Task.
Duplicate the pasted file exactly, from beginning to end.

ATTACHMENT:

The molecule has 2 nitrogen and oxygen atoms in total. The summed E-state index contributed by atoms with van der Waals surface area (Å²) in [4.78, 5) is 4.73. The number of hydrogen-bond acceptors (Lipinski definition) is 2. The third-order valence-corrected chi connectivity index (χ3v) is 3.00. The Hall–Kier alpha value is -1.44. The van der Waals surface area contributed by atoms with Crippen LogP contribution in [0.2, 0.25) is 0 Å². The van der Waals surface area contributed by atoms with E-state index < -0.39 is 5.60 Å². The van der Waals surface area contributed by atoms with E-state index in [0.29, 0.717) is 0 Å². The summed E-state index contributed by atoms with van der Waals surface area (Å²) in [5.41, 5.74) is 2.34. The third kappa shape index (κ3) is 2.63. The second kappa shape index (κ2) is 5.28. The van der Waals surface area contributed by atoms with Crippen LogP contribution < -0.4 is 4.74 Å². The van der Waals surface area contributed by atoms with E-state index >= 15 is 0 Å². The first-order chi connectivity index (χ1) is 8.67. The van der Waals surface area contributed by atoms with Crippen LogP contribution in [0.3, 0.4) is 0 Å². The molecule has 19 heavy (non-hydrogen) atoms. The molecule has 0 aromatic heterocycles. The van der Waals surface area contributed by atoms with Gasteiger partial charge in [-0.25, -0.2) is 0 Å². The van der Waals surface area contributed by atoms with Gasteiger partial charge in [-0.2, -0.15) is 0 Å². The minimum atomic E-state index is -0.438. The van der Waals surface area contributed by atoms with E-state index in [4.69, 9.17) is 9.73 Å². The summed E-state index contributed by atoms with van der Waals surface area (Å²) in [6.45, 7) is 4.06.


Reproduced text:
The molecule has 2 nitrogen and oxygen atoms in total. The summed E-state index contributed by atoms with van der Waals surface area (Å²) in [4.78, 5) is 4.73. The number of hydrogen-bond acceptors (Lipinski definition) is 2. The third-order valence-corrected chi connectivity index (χ3v) is 3.00. The Hall–Kier alpha value is -1.44. The van der Waals surface area contributed by atoms with Crippen LogP contribution in [0.2, 0.25) is 0 Å². The van der Waals surface area contributed by atoms with E-state index < -0.39 is 5.60 Å². The van der Waals surface area contributed by atoms with E-state index in [0.29, 0.717) is 0 Å². The summed E-state index contributed by atoms with van der Waals surface area (Å²) in [5.41, 5.74) is 2.34. The third kappa shape index (κ3) is 2.63. The second kappa shape index (κ2) is 5.28. The van der Waals surface area contributed by atoms with Crippen LogP contribution < -0.4 is 4.74 Å². The van der Waals surface area contributed by atoms with E-state index >= 15 is 0 Å². The first-order chi connectivity index (χ1) is 8.67. The van der Waals surface area contributed by atoms with Crippen LogP contribution in [0.3, 0.4) is 0 Å². The molecule has 19 heavy (non-hydrogen) atoms. The molecule has 0 aromatic heterocycles. The van der Waals surface area contributed by atoms with Gasteiger partial charge in [-0.25, -0.2) is 0 Å². The van der Waals surface area contributed by atoms with Gasteiger partial charge in [-0.2, -0.15) is 0 Å². The minimum atomic E-state index is -0.438. The van der Waals surface area contributed by atoms with E-state index in [4.69, 9.17) is 9.73 Å². The summed E-state index contributed by atoms with van der Waals surface area (Å²) in [6.45, 7) is 4.06.